Pine tree sap and needles

Spring brings blooming flowers, outdoor activities . . . and the arrival of tree sap. It can drip onto whatever is below, and that can often be your car. Left alone, tree sap can be unsightly at best. At worst, it can damage your car’s paint job and lead to rust.

We'll tell you the steps to take to remove the most stubborn sap—as well as bug residue and bird droppings—and prevent damage. But the most important thing to remember is that the longer you wait, the harder it will be to remove the residue.

“Get the sap off as soon as possible, because it will eventually eat through the paint, especially as the days warm up,” says John Ibbotson, chief mechanic at Consumer Reports’ Auto Test Center. “Heat accelerates how the sap sticks to the paint.” 

More on Car Maintenance

Tree sap is transported in tree veins and consists of nutrients, hormones, water, and sugars. “Sap will be visible on the surface or bark of a tree flowing from a wound, such as a saw cut or natural injury or disease,” says Michael Jascot, a maintenance specialist at CR’s test track who holds a degree in horticulture.

“Freezing nights and sunny days above 32 degrees promote the flow of sap after dormancy, although pine trees will ooze anytime of the year,” Jascot says. This is why sap starts flowing from a broken branch or cut in the tree during springtime.

Sap can damage your car because of how it bonds with the vehicle’s surface. Tree sap drops shrink over time, and as they shrink they create stress on your car’s finish because of that strong bond with the paint, says Dennis Taljan, a general manager at PPG, which produces car paints and other products. That tension can end up cracking a car’s finish.

Tree sap isn’t the only overhead threat; insects can be just as damaging. “There have been instances in which insects lay eggs on automobiles,” says Taljan. “When the sun arrives it scorches the eggs, and the decomposing material can etch certain automotive finishes.

“Bird droppings are another source of potential damage since they act similarly to the tree sap, shrinking and stressing the car’s finish,” he adds.

The finish on today’s cars holds up much better than paint jobs from 20 years ago. “Newer finishes are designed to resist a wide range of environmental assaults ranging from acid rain to abrasive dust,” Taljan says. “In addition, clearcoat formulations have been designed to have greater resistance to chemical attacks.”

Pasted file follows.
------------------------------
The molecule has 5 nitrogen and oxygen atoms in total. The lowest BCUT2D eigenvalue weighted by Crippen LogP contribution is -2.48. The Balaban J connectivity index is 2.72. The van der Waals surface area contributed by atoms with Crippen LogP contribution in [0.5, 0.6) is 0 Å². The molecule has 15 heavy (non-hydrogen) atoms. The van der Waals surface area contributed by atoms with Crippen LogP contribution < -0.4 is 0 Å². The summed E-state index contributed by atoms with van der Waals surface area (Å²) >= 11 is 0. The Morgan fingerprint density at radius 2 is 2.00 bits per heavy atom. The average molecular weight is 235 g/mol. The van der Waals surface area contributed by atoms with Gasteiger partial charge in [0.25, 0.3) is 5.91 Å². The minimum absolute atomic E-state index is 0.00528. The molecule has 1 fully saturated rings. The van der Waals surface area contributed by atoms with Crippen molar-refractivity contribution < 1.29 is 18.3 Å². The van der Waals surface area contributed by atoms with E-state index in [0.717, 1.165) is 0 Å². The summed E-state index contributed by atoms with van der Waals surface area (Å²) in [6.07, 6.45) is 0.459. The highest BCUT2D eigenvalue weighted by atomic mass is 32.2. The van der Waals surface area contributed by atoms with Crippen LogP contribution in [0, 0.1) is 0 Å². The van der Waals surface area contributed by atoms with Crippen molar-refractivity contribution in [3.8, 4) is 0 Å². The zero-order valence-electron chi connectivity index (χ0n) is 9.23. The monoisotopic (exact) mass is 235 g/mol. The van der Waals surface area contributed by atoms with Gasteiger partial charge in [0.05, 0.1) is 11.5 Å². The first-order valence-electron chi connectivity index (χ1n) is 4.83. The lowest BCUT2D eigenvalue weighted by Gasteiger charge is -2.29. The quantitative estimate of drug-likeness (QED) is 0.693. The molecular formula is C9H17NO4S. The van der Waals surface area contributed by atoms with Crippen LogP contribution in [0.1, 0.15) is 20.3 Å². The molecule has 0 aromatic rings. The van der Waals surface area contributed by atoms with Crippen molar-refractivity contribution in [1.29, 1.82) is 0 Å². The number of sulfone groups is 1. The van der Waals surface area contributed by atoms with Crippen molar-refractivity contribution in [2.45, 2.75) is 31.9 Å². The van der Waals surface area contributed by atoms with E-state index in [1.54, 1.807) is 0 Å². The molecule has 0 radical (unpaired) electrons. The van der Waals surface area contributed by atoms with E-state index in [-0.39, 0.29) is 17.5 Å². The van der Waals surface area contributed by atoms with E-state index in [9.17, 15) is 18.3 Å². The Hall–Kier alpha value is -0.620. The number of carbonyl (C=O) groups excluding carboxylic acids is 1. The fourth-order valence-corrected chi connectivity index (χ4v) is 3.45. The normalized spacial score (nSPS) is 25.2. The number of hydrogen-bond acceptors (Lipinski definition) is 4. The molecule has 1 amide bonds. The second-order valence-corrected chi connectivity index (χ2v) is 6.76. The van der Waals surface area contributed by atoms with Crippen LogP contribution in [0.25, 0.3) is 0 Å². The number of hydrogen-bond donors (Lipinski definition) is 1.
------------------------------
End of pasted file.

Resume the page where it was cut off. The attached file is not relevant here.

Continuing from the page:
What You Should Do

Cleaning tree sap off a car

Don’t let tree sap or bird droppings linger for days. You can prevent damage by safely removing those and other elements from your car's finish as soon as possible.

  • Start by thoroughly washing your car. “This removes any sediment and grime from the area you will be working in,” says Chris Jones, an automotive testing technician at CR’s Auto Test Center. “If the area around the sap is dirty, you’ll just be grinding the dirt into the paint as you try to remove the sap.”

  • Dab some rubbing alcohol on a cloth as your first line of attack. That may be all you need to get the job done.

  • If that doesn’t work, move on to a specialized tree-sap or bug-and-tar removal product, available at auto parts and hardware stores. “It’s best to test any cleaner or removal product out on a small spot of paint,” Ibbotson says. “That’s because it can damage the clearcoat and possibly the paint underneath.” If this happens, it will appear as discoloration of the paint or streaking. If the paint looks okay after testing, expand your work area.

  • Because these products can remove paint protectants along with the sap, be judicious in how much you use. Taljan says it’s important to use them in a shady area and in minimal amounts. "More elbow grease is better.”

  • It’s important to clean the area you worked on once the sap is removed. “Clean with soap and water immediately after removal of the tree sap or bird droppings," Taljan says. After that, you can apply a coat of wax to protect those areas.

Keeping your car waxed can help protect the paint over time. Our tests have shown that wax lasts only a few weeks, so it's best to wax at least once a season. And if you can, avoid parking near sap-producing trees, like pines, when possible.